In the wake of Mickelson Madness, Lee Westwood laid out a scenario on Twitter: “Here you go…” he began. “Over the back on 15 at Augusta. Chip it too hard, run over before it gets to the water and knock it on the green so you don’t have to hit it again or go to the drop zone!” He added a shrugging emoji and tagged the USGA, as if to ask, “thoughts?”
It’s a relatively rare scenario, sure, but it’s not unthinkable. Mickelson himself specifically cited No. 15 at Augusta as a place he’d considered doing the exact same thing (though this would require breaking another rule: there’s no running at Augusta!). The USGA was faced with a no-win decision on Saturday. Because Mickelson had said he’d intentionally violated the rule, disqualifying him would mean very explicitly calling him a cheater on the organization’s biggest stage. But giving Mickelson just the two-shot penalty essentially endorsed this hockey-style alley-oop as legitimate strategy. As a result, the USGA (which has not yet responded to GOLF.com’s request for comment) is left with one option: It’s time for the Phil Rule.
Let’s take a dive, for a minute, down a hypothetical scorekeeping rabbithole. In Westwood’s proposed scenario, a pro is hitting his third shot from a delicate spot long of No. 15 at Augusta, perhaps to a pin as delicate as the one that yielded a Sergio Garcia 13 earlier this year. Say this fleet-footed pro hits his chip and then catches up to his ball as it’s racing past the hole and — best-case scenario — taps it in on the fly. That would be four strokes plus a two-shot penalty for a bogey 6. What’s probably more realistic to expect is the pro hitting an effective redirection to within tap-in range, then cleaning that up for a 7.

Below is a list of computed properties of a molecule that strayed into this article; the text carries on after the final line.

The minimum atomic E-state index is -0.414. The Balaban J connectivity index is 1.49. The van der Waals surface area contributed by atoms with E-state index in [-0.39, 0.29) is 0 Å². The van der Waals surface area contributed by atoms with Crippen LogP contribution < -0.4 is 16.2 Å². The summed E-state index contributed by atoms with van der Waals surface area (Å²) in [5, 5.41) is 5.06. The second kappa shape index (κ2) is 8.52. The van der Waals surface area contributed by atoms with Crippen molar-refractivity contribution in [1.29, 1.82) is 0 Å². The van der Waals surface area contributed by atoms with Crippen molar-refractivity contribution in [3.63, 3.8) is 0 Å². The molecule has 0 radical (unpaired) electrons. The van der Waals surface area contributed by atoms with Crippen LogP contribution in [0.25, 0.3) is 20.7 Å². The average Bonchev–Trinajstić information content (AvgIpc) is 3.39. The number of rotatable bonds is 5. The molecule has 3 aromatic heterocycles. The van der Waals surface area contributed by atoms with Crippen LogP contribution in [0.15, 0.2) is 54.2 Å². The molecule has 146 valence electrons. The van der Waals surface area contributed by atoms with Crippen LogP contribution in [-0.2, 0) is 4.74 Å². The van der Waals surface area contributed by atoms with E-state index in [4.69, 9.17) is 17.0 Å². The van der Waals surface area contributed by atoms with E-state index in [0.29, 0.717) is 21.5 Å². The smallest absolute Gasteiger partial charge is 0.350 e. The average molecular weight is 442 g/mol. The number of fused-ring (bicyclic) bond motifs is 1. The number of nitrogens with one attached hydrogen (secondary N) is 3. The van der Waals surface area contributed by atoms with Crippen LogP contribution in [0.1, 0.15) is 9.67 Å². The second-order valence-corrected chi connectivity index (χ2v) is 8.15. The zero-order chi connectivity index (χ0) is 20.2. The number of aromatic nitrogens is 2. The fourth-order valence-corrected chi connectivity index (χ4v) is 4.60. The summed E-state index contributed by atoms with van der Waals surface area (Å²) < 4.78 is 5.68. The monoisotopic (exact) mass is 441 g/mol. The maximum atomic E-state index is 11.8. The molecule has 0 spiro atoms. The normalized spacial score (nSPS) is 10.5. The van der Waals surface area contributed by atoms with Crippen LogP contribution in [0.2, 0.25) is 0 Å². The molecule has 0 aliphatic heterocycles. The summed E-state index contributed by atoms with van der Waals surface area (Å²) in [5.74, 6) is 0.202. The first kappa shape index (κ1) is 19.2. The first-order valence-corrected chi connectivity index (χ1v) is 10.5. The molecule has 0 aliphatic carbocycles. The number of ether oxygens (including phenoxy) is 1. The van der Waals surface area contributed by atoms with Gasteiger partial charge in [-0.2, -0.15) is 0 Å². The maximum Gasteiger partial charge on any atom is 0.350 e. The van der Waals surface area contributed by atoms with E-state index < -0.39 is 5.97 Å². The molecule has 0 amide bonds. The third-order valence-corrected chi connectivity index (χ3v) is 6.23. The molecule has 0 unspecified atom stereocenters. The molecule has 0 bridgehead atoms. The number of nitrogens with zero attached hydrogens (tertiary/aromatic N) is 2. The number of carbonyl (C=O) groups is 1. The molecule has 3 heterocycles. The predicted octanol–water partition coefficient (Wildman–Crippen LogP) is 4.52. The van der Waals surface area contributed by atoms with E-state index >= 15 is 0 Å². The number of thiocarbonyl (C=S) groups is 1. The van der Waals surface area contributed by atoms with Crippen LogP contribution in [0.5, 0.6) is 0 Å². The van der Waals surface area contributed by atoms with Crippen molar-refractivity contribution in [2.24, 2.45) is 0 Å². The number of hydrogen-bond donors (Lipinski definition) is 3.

The normal course of play, on the other hand, would see the ball roll into the yellow-staked pond and leave the pro with two options: 1. He re-plays the shot from the same spot, with some significant chance of putting it in the drink again, or 2. He goes across the water for an in-between wedge shot with no margin for error: water lurks short and jail long.
In either scenario, he’s now playing his fifth shot. A relatively unlikely up-and-down leaves him with a 6, while 7 is his most likely score and bigger crooked numbers are very much in play (including Garcia, four players in Masters history have made 11 or worse at No. 15, not to mention legion 8s, 9s and 10s). It would be a bit of a masochistic move from any pro to actually put this into play, knowing the firestorm of criticism Phil created Saturday, but under these circumstances, doesn’t Phil-hockey sound like an extremely legitimate strategic decision?
There’s no way any of golf’s governing bodies want this ever coming into play, of course. There were rules that were supposed to cover it: Rule 1-2, which several golf minds argued ought to have been enacted on Saturday, covers situations in which players have “intent to influence the movement of a ball in play,” and has a clause that if said player gains a “significant advantage” through that action, he can be disqualified.
But the USGA ultimately cited rule 14-5, which covers strokes made at a moving ball and also calls for a two-stroke penalty, but has no clause covering additional punishment. Because of the precedent now set, a new rule should address the simple fact that hitting a moving ball just isn’t a part of golf. The so-called Phil Rule will be simple: anyone who intentionally strikes a moving ball will be disqualified.
Mickelson entered the week hoping to add his name to the USGA’s record books — he’ll have to settle for its rulebooks. Otherwise the awkward jogging alley-oop will just be left hanging there as a strange loophole option, tempting players in tight spots. “I took the two-shot penalty and moved on,” Mickelson said.
Your move, USGA.